The front door to magic
The North Pole has every reason to be the Earth’s epicentre of magic and awe. Have you ever seen the Aurora Borealis (other than as a default screensaver on your computer)? Have you witnessed some of the planet’s rarest wild animals frolicking in the snow (other than in a Disney movie)? There’s a whole world of wonder waiting for you in Norway!
But if you think this nation is dialled up to the extremes, think again. There are plenty of places to chill while escaping the chill, like Trondheim. This thousand-year-old city was Norway’s capital during the Viking Age, and it still provides little glimpses of that fascinating chapter of history. Towns like this are everywhere and are perfect places to recharge.
A few Norwegian krones is all it takes to experience this region's true magic. Sounds like a good deal to us! Exchange your Aussie dollars to Norwegian krones and you’ll soon see what we’re talking about.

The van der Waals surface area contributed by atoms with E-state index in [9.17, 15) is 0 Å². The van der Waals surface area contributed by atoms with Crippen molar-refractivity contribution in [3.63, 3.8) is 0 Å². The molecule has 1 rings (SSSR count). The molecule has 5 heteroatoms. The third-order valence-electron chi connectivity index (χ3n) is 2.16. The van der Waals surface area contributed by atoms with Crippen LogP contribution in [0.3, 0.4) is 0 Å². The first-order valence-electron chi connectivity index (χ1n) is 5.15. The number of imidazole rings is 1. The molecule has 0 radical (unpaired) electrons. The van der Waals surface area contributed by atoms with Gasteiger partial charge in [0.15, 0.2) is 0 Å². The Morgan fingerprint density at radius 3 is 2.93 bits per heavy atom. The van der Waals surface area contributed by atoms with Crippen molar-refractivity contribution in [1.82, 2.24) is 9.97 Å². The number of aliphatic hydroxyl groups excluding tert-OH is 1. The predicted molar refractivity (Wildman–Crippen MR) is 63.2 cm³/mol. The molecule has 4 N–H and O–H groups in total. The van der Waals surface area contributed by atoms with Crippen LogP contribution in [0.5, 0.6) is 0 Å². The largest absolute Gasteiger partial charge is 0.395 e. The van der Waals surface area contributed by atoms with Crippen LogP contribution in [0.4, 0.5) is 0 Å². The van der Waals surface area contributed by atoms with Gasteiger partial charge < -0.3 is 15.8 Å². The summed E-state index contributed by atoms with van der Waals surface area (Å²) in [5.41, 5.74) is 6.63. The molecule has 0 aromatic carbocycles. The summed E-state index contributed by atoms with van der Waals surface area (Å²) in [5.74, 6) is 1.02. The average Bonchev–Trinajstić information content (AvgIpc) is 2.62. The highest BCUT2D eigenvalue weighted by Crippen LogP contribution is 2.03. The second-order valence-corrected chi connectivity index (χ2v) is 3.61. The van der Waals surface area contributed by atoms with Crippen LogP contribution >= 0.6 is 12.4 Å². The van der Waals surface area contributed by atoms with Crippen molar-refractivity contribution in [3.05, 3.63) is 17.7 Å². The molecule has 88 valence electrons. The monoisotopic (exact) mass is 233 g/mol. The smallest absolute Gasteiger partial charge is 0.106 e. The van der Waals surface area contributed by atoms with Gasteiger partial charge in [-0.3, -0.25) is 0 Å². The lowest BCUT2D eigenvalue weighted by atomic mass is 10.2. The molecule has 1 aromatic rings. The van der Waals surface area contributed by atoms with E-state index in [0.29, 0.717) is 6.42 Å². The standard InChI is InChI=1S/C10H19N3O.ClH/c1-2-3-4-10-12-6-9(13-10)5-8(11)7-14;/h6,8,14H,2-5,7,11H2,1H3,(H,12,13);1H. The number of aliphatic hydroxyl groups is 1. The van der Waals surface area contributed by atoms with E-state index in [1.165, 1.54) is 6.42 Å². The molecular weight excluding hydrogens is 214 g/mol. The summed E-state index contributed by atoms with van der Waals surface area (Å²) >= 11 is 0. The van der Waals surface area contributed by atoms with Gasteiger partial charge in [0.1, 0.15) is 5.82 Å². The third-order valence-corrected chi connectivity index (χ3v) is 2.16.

Budget planning tool
Punch in your holiday deets below to use crowd-sourced Numbeo data* to help you plan your spending money.
On foreign exchange rates when you order with Travel Money Oz.
Pick up locally
With over 140 convenient store locations across Australia, you can securely pick up your Norwegian Krones with no hassles.
The chart below shows how the rates have compared in the past. Want to know how to get more Norwegian krones? Sign up for currency alerts and when the exchange rate is right where you want it, you’ll receive an alert. No way? Yes way! Norway.
Coins and notes
All up, there are only nine pieces of currency in circulation in Norway – 4 coins and 5 notes. The coins range through 1, 5, 10 and 20 krones apiece, notes through 50, 100, 200, 500 and 1,000 krones.
Facts about the currency
- You can use your NOK in Svalbard, Jan Mayen, Bouvet Island, Queen Maud Land and Peter I Island.
- If you have 25 or less of a single coin on hand and want to pay for something, good news – it’s Norwegian law that up to 25 of the same denomination must be accepted as tender.
- The 50 ore coin has officially been out of circulation since 2012, so if you find one, you have until May 2022 to cash it in at Norges Bank.